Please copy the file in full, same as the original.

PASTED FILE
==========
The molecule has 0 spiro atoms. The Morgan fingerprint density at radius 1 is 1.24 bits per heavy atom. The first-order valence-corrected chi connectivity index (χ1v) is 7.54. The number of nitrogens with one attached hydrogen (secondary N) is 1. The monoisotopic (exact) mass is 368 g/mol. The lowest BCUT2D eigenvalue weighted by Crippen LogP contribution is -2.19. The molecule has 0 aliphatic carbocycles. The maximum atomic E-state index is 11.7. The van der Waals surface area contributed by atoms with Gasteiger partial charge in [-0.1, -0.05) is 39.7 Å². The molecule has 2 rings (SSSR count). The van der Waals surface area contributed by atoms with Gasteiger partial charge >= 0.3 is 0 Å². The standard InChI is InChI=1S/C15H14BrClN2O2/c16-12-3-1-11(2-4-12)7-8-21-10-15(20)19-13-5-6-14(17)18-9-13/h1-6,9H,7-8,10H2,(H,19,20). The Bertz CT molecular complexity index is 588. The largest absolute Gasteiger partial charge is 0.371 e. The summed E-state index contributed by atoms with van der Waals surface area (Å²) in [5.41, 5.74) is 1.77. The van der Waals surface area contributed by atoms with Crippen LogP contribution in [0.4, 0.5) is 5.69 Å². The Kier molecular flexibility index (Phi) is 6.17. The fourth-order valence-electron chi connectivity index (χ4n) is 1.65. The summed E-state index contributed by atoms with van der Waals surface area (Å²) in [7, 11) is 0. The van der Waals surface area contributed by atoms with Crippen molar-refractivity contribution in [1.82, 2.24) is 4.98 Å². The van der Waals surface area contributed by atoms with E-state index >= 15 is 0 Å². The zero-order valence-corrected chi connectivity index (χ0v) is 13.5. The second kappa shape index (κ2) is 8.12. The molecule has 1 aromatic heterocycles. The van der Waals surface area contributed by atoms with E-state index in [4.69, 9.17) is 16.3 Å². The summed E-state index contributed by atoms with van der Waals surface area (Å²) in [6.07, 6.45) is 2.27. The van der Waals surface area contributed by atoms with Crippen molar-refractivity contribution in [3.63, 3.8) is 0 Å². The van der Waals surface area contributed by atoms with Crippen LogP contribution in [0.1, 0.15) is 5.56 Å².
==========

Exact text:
The molecule has 0 spiro atoms. The Morgan fingerprint density at radius 1 is 1.24 bits per heavy atom. The first-order valence-corrected chi connectivity index (χ1v) is 7.54. The number of nitrogens with one attached hydrogen (secondary N) is 1. The monoisotopic (exact) mass is 368 g/mol. The lowest BCUT2D eigenvalue weighted by Crippen LogP contribution is -2.19. The molecule has 0 aliphatic carbocycles. The maximum atomic E-state index is 11.7. The van der Waals surface area contributed by atoms with Gasteiger partial charge in [-0.1, -0.05) is 39.7 Å². The molecule has 2 rings (SSSR count). The van der Waals surface area contributed by atoms with Gasteiger partial charge >= 0.3 is 0 Å². The standard InChI is InChI=1S/C15H14BrClN2O2/c16-12-3-1-11(2-4-12)7-8-21-10-15(20)19-13-5-6-14(17)18-9-13/h1-6,9H,7-8,10H2,(H,19,20). The Bertz CT molecular complexity index is 588. The largest absolute Gasteiger partial charge is 0.371 e. The summed E-state index contributed by atoms with van der Waals surface area (Å²) in [5.41, 5.74) is 1.77. The van der Waals surface area contributed by atoms with Crippen LogP contribution in [0.4, 0.5) is 5.69 Å². The Kier molecular flexibility index (Phi) is 6.17. The fourth-order valence-electron chi connectivity index (χ4n) is 1.65. The summed E-state index contributed by atoms with van der Waals surface area (Å²) in [7, 11) is 0. The van der Waals surface area contributed by atoms with Crippen molar-refractivity contribution in [1.82, 2.24) is 4.98 Å². The van der Waals surface area contributed by atoms with E-state index >= 15 is 0 Å². The zero-order valence-corrected chi connectivity index (χ0v) is 13.5. The second kappa shape index (κ2) is 8.12. The molecule has 1 aromatic heterocycles. The van der Waals surface area contributed by atoms with E-state index in [4.69, 9.17) is 16.3 Å². The summed E-state index contributed by atoms with van der Waals surface area (Å²) in [6.07, 6.45) is 2.27. The van der Waals surface area contributed by atoms with Crippen molar-refractivity contribution in [3.63, 3.8) is 0 Å². The van der Waals surface area contributed by atoms with Crippen LogP contribution in [0.1, 0.15) is 5.56 Å².